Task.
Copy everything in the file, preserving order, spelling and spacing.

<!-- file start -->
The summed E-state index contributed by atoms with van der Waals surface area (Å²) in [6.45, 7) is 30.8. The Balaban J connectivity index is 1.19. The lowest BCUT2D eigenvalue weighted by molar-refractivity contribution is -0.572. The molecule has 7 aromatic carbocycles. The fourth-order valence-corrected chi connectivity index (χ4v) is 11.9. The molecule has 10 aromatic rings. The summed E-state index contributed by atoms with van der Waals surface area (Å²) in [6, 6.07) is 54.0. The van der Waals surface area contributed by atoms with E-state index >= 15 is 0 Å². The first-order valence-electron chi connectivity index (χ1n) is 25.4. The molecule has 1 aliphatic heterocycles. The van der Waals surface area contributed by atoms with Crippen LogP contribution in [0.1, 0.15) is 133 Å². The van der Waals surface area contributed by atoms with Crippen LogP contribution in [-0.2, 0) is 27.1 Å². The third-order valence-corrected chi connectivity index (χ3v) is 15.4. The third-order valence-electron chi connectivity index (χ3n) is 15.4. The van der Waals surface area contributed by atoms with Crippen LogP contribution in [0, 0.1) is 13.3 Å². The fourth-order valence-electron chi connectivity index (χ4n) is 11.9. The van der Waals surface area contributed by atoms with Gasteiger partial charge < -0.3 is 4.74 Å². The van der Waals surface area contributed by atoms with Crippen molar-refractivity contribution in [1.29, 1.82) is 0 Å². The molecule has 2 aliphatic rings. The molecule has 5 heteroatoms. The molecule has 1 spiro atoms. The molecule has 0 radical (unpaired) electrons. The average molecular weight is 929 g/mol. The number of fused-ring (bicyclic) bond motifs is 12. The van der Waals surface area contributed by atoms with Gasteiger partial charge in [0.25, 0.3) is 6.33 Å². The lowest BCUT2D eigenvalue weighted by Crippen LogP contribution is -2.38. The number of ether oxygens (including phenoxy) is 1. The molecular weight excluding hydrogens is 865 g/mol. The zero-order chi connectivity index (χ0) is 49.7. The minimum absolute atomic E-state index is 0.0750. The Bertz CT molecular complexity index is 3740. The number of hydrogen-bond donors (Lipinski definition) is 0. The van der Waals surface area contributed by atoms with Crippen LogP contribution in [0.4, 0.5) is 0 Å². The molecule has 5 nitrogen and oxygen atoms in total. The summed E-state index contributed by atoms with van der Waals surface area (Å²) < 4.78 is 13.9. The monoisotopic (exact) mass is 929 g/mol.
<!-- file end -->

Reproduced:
The summed E-state index contributed by atoms with van der Waals surface area (Å²) in [6.45, 7) is 30.8. The Balaban J connectivity index is 1.19. The lowest BCUT2D eigenvalue weighted by molar-refractivity contribution is -0.572. The molecule has 7 aromatic carbocycles. The fourth-order valence-corrected chi connectivity index (χ4v) is 11.9. The molecule has 10 aromatic rings. The summed E-state index contributed by atoms with van der Waals surface area (Å²) in [6, 6.07) is 54.0. The van der Waals surface area contributed by atoms with E-state index >= 15 is 0 Å². The first-order valence-electron chi connectivity index (χ1n) is 25.4. The molecule has 1 aliphatic heterocycles. The van der Waals surface area contributed by atoms with Crippen LogP contribution in [0.1, 0.15) is 133 Å². The van der Waals surface area contributed by atoms with Crippen LogP contribution in [-0.2, 0) is 27.1 Å². The third-order valence-corrected chi connectivity index (χ3v) is 15.4. The third-order valence-electron chi connectivity index (χ3n) is 15.4. The van der Waals surface area contributed by atoms with Crippen LogP contribution in [0, 0.1) is 13.3 Å². The fourth-order valence-electron chi connectivity index (χ4n) is 11.9. The van der Waals surface area contributed by atoms with Gasteiger partial charge < -0.3 is 4.74 Å². The van der Waals surface area contributed by atoms with Crippen molar-refractivity contribution in [1.29, 1.82) is 0 Å². The molecule has 2 aliphatic rings. The molecule has 5 heteroatoms. The molecule has 1 spiro atoms. The molecule has 0 radical (unpaired) electrons. The average molecular weight is 929 g/mol. The number of fused-ring (bicyclic) bond motifs is 12. The van der Waals surface area contributed by atoms with Gasteiger partial charge in [0.25, 0.3) is 6.33 Å². The lowest BCUT2D eigenvalue weighted by Crippen LogP contribution is -2.38. The number of ether oxygens (including phenoxy) is 1. The molecular weight excluding hydrogens is 865 g/mol. The zero-order chi connectivity index (χ0) is 49.7. The minimum absolute atomic E-state index is 0.0750. The Bertz CT molecular complexity index is 3740. The number of hydrogen-bond donors (Lipinski definition) is 0. The van der Waals surface area contributed by atoms with Crippen LogP contribution in [0.4, 0.5) is 0 Å². The molecule has 5 nitrogen and oxygen atoms in total. The summed E-state index contributed by atoms with van der Waals surface area (Å²) < 4.78 is 13.9. The monoisotopic (exact) mass is 929 g/mol.